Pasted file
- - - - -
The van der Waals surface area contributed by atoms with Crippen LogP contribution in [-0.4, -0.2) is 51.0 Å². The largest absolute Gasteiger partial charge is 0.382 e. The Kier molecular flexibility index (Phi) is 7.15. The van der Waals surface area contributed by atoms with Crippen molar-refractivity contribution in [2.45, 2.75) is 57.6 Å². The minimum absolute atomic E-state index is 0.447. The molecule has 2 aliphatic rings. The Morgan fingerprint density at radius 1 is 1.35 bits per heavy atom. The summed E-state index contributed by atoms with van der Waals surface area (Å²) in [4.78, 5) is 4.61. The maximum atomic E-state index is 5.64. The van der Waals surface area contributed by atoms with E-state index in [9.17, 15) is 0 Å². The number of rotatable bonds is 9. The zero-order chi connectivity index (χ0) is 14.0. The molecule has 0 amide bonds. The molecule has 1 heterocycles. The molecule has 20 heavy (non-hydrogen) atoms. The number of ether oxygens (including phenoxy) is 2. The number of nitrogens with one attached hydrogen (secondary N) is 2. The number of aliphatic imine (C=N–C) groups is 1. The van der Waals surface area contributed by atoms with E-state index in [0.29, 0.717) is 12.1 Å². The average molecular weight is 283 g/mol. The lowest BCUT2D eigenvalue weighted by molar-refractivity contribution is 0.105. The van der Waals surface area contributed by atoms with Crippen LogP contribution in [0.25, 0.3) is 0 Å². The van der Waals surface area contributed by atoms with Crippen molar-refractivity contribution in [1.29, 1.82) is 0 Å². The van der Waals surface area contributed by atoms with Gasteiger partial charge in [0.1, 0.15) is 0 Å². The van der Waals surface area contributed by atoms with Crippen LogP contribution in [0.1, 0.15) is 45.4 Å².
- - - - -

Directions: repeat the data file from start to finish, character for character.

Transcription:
The van der Waals surface area contributed by atoms with Crippen LogP contribution in [-0.4, -0.2) is 51.0 Å². The largest absolute Gasteiger partial charge is 0.382 e. The Kier molecular flexibility index (Phi) is 7.15. The van der Waals surface area contributed by atoms with Crippen molar-refractivity contribution in [2.45, 2.75) is 57.6 Å². The minimum absolute atomic E-state index is 0.447. The molecule has 2 aliphatic rings. The Morgan fingerprint density at radius 1 is 1.35 bits per heavy atom. The summed E-state index contributed by atoms with van der Waals surface area (Å²) in [4.78, 5) is 4.61. The maximum atomic E-state index is 5.64. The van der Waals surface area contributed by atoms with E-state index in [9.17, 15) is 0 Å². The number of rotatable bonds is 9. The zero-order chi connectivity index (χ0) is 14.0. The molecule has 0 amide bonds. The molecule has 1 heterocycles. The molecule has 20 heavy (non-hydrogen) atoms. The number of ether oxygens (including phenoxy) is 2. The number of nitrogens with one attached hydrogen (secondary N) is 2. The number of aliphatic imine (C=N–C) groups is 1. The van der Waals surface area contributed by atoms with E-state index in [0.29, 0.717) is 12.1 Å². The average molecular weight is 283 g/mol. The lowest BCUT2D eigenvalue weighted by molar-refractivity contribution is 0.105. The van der Waals surface area contributed by atoms with Crippen LogP contribution in [0.25, 0.3) is 0 Å². The van der Waals surface area contributed by atoms with Crippen molar-refractivity contribution in [1.29, 1.82) is 0 Å². The van der Waals surface area contributed by atoms with Gasteiger partial charge in [0.1, 0.15) is 0 Å². The van der Waals surface area contributed by atoms with Crippen LogP contribution in [0.1, 0.15) is 45.4 Å².